To be sure, there is enough decline that all three strategies make a certain amount of sense. But to the extent that they become the “taken-for-granted” future reality to which we must adjust, they risk becoming (already are, I’d say) self-fulfilling prophecies. As regards the first, for example, there is actually a shortage of full-time clergy for churches that need and want them, especially if you want someone who has a track record of success.

But let’s return to the vital 20-25% of mainline churches that are defying the odds and mostly doing so beneath the radar. What is going on there? I’m painting in very broad strokes here, but there seem to be a couple of common themes. One, they have healthy, capable ministers who actually believe what they preach. Two, these aren’t civic or social clubs with stained glass — or to put that positively, they are places where people experience something transcendent, a gracious and active God. When you put one and two together, then you get, third, a church where there is a buoyancy, a confidence in the power of faith — even joy.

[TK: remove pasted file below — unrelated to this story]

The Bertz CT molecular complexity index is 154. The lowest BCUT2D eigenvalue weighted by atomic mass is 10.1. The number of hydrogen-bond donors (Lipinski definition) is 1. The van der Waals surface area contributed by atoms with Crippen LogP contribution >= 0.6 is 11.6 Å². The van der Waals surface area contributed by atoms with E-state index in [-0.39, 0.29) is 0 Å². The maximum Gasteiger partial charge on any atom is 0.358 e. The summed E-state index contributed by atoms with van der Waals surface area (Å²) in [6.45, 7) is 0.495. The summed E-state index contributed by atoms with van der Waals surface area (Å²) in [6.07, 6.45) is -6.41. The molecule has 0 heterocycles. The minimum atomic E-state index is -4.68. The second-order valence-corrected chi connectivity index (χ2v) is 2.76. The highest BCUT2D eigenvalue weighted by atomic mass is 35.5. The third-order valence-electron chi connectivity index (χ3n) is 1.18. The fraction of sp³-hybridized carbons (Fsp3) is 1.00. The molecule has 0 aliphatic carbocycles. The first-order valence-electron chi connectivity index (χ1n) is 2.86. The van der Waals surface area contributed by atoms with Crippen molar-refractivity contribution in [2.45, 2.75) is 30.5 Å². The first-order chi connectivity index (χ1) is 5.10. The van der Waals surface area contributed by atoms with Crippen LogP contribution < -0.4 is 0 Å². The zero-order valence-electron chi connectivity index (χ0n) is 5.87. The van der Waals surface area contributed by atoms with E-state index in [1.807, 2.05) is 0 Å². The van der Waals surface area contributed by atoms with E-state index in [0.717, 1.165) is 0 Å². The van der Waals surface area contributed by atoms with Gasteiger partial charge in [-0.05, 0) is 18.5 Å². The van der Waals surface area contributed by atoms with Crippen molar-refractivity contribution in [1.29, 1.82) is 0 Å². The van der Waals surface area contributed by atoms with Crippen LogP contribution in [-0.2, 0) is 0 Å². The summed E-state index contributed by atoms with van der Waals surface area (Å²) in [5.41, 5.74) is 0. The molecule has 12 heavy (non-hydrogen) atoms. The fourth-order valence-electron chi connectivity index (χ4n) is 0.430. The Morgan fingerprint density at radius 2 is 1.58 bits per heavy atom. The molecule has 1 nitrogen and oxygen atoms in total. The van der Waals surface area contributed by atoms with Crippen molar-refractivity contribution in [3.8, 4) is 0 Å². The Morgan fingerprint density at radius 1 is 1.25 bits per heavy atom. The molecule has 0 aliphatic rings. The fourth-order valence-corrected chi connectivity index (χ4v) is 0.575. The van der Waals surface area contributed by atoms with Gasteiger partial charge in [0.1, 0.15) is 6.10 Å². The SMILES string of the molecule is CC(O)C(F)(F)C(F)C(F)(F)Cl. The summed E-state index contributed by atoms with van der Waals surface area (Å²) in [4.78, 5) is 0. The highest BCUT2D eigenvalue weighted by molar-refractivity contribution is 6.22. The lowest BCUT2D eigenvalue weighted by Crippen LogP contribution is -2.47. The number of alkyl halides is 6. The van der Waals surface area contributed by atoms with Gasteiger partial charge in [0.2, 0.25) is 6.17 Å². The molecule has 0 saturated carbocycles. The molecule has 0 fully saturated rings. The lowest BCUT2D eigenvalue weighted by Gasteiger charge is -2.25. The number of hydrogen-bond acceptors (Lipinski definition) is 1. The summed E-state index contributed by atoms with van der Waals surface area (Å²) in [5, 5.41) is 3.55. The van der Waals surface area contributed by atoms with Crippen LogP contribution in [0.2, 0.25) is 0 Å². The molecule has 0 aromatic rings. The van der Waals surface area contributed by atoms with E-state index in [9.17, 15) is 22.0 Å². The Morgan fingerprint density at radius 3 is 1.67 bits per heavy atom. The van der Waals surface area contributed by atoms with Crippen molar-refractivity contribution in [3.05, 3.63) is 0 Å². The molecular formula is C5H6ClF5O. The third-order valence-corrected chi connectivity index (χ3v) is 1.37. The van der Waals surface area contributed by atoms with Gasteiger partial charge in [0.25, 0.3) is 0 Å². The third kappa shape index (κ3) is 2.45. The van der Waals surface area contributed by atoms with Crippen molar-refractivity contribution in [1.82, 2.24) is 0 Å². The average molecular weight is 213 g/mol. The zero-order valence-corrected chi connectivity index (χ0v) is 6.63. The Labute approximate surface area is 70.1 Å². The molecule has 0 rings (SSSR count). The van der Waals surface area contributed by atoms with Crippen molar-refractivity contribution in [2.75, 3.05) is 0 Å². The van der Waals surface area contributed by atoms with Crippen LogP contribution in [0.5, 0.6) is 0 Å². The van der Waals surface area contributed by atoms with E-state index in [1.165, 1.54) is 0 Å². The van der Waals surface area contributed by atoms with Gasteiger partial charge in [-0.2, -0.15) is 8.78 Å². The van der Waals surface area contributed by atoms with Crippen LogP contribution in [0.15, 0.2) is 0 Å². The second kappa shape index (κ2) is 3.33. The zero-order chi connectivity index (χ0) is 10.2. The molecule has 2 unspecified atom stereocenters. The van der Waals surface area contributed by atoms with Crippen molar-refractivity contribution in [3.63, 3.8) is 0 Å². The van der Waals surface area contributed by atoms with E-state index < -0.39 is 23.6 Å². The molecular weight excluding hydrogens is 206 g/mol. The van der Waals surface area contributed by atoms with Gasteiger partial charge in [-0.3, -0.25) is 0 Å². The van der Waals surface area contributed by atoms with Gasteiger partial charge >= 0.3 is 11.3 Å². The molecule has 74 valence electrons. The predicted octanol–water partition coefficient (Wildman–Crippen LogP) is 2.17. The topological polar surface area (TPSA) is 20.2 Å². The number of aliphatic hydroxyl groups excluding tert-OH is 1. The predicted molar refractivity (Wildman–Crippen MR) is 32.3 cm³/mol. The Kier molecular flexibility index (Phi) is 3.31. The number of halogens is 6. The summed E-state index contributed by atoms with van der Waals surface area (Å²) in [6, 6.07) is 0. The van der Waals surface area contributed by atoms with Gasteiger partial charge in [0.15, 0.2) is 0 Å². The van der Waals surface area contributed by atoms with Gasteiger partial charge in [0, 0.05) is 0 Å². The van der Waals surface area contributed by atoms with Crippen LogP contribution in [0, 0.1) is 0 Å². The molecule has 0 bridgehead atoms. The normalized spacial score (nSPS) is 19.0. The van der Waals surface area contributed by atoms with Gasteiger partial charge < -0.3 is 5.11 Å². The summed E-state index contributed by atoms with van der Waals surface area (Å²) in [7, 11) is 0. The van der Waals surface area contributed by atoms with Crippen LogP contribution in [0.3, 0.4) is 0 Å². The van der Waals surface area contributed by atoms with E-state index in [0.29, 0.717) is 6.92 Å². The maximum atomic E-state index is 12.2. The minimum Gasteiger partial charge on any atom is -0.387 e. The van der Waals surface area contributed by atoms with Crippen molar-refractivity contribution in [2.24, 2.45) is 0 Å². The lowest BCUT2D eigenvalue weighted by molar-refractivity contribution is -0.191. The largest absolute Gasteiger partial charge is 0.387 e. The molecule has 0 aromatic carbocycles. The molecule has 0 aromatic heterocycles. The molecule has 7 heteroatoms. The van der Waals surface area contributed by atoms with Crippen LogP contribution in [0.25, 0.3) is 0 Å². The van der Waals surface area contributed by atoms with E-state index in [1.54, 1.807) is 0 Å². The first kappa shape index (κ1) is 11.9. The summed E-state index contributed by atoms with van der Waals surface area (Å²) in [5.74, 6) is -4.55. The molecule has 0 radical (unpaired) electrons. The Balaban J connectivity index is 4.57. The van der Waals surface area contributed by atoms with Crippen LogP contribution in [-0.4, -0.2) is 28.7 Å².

A necessary caveat lest struggling clergy friends feel I gaslight them: Is this easy work? No, it’s hard, tough work. And, yes, there are some congregations have such a high percentage of difficult people that it can be impossible work.

That said, these exceptions to the rule of decline are not right-wing, “Christian nationalist,”  nor even mega wannabes. They continue to be liberal in the broad meanings of that word, as in, “thoughtful, generous, and engaged” — to borrow the key self-descriptive words of the seminary where I have worked the last three years. Moreover, they do actually believe that Jesus is the Christ (Messiah), treat the Bible as God’s message, and believe in the power of faith to provide meaning and belonging for human lives in the midst of challenging and changing times.